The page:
The proposed reform of the Military and Uniformed Personnel (MUP) pension system will only apply to new entrants in the service to ease the ballooning budget burden of the government, the Department of National Defense (DND) disclosed Monday, Oct. 18.
DND spokesperson Arsenio Andolong emphasized that the reform intends to create a “more financially sustainable” MUP pension system that would address the government’s growing liabilities to the pensioners in the military and other uniformed services.
“While the versions in Congress and Senate have yet to be finalized, the reform intends to control the looming P9.6 trillion worth of unfunded pension liabilities, which may continue to grow if the current scheme prevails,” Andolong said in a statement sent to reporters.
Lawmakers from the Senate and House of Representatives have filed their respective versions of the MUP pension reform bill.
According to the Government Service Insurance System (GSIS), the MUP pension system currently has a P9.6 trillion unfunded reserve deficit and a total of P848.39 billion is needed annually to sustain it for the next 20 years based on the existing scheme.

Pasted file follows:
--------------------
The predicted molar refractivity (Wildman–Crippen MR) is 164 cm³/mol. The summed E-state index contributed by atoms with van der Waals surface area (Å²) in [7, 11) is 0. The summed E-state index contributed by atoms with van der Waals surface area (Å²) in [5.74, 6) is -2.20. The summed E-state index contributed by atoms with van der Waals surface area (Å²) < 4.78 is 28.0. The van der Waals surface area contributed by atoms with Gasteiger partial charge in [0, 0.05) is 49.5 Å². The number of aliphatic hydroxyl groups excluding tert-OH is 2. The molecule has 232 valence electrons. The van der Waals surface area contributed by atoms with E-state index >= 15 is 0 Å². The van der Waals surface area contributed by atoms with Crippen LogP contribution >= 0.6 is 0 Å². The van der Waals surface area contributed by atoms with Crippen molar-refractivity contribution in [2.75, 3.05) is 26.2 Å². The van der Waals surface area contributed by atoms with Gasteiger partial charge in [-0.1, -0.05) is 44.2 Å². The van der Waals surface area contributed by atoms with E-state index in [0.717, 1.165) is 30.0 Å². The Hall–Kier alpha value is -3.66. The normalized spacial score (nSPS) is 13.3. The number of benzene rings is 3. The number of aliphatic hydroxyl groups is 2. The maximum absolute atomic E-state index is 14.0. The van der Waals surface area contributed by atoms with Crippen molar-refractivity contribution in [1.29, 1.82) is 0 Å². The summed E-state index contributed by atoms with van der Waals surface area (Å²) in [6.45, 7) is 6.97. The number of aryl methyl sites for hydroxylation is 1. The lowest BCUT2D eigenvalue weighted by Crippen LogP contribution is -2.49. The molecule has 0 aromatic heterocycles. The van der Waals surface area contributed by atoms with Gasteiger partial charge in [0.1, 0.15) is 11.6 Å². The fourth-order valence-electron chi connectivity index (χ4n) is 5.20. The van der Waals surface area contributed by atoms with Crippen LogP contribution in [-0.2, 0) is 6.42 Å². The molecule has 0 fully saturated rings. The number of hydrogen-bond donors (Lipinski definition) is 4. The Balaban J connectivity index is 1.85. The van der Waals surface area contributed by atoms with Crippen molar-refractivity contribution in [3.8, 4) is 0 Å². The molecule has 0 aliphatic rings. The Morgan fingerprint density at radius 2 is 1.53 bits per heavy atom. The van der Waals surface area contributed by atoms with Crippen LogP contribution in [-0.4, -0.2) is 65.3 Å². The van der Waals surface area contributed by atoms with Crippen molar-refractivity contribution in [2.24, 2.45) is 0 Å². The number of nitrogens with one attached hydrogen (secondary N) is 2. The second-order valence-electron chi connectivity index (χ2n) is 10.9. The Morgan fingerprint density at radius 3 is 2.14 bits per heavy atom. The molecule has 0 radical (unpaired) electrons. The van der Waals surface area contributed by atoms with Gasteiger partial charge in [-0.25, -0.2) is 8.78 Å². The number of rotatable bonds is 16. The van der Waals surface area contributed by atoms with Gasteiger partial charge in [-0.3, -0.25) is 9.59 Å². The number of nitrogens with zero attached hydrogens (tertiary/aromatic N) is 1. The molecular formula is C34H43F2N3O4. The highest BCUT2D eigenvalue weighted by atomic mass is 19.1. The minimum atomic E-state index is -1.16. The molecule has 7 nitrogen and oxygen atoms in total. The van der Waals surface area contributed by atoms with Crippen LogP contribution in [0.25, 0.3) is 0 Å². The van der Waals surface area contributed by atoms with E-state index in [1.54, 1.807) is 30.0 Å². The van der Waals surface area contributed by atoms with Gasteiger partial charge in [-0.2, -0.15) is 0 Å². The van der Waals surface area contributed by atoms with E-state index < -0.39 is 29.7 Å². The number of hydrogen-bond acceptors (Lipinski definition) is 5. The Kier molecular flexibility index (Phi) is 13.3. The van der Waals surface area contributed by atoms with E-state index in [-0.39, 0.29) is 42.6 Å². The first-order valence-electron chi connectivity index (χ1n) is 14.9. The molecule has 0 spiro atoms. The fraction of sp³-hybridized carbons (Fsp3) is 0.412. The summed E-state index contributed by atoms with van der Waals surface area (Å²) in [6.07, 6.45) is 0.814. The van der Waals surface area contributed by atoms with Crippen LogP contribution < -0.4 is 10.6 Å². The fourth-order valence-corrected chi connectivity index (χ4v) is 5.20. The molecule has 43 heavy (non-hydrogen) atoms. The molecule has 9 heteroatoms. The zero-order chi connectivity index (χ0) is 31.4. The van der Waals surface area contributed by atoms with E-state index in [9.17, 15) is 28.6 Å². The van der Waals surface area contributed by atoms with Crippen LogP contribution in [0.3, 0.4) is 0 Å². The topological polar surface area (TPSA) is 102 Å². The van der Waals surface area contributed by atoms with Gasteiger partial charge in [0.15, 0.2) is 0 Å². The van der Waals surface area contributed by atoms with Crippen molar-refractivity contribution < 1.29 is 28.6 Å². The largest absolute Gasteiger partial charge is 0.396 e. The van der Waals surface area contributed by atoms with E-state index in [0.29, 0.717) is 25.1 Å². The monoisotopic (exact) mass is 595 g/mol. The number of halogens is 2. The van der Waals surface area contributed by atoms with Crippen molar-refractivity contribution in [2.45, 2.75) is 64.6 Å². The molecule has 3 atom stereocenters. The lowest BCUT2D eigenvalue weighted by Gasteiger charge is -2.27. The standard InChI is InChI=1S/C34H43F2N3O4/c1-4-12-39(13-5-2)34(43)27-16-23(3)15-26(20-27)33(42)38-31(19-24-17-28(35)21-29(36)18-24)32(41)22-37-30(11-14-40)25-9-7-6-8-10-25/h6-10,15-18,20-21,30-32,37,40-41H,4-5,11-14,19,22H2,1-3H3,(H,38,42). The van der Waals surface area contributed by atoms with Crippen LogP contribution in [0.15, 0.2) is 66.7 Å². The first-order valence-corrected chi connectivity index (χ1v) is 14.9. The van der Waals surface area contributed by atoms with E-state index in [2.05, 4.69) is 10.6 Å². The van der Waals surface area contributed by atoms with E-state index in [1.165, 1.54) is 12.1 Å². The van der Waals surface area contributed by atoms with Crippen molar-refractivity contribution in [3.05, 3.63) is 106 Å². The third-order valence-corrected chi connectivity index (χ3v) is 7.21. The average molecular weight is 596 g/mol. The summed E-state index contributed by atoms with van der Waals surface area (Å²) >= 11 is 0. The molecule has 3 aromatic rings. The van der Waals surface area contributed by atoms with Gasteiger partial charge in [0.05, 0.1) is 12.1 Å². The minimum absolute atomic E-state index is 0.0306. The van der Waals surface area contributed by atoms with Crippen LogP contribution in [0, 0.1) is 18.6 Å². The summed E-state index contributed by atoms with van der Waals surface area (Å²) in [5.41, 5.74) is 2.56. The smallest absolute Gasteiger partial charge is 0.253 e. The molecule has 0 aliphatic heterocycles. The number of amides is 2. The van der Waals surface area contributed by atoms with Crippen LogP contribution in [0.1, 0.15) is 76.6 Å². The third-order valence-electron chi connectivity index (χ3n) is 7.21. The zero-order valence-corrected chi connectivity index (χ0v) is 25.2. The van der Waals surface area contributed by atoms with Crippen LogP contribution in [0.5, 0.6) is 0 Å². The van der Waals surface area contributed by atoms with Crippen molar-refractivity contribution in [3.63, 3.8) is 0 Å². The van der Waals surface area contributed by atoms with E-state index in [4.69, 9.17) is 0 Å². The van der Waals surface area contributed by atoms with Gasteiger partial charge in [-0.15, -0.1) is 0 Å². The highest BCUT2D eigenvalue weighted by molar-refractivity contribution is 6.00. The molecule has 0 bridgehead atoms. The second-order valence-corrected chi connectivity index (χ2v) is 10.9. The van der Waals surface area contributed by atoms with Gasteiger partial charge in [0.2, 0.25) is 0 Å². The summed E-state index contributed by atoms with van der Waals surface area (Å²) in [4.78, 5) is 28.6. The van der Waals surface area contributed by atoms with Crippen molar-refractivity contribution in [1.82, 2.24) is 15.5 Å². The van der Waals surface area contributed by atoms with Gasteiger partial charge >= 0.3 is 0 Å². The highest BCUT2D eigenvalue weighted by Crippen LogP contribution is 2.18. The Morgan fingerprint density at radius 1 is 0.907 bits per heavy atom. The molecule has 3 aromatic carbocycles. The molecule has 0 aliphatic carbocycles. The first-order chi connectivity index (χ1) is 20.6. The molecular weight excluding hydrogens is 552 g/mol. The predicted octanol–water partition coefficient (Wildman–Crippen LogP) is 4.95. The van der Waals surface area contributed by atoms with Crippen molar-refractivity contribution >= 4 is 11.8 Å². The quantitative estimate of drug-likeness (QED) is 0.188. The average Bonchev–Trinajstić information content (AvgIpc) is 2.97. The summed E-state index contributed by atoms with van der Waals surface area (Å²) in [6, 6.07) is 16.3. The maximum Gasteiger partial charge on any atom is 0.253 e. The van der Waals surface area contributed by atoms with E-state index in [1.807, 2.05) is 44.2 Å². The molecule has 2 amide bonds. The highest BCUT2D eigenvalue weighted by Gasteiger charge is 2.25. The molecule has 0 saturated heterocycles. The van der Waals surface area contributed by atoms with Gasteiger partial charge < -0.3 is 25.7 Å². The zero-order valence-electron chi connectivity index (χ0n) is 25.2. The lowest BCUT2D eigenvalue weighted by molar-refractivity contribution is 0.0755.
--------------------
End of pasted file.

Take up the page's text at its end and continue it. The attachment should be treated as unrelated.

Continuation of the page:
Under the current scheme, MUPs are not required to pay mandatory contributions for their pension unlike civilian government employees as it is being subisidized by the government through annual appropriations in the national budget. Civilian government employees have to contribute monthly to the GSIS, the state pension fund.
Department of Finance (DOF) Director Valery Joy Brion explained in a military-hosted radio interview that the Senate discussions on the proposed reform point to the creation of a dual pension structure which will “retain the present pension and retirement benefits system of currently active and retired personnel while applying the reform only to those who will enter the service upon the effectivity of the Act.”
Some of the proposed changes include mandatory contributions to fund pensions, discontinuation of automatic indexation, computation of pension benefits at-rank upon retirement, adjustment of pensionable age, creation of an MUP Trust Fund Committee to oversee the MUP pension system, and designation of the GSIS as the administrator of the MUP pension system.
The DOF official also cited that the MUP pension reform seeks to “save” the pension system and is “crucial to post-pandemic fiscal and economic recovery.”
DND Secretary Delfin Lorenzana earlier expressed support to the reform of the current MUP pension system, saying it will be “unsustainable in the near future” and “a huge burden to our taxpayers.”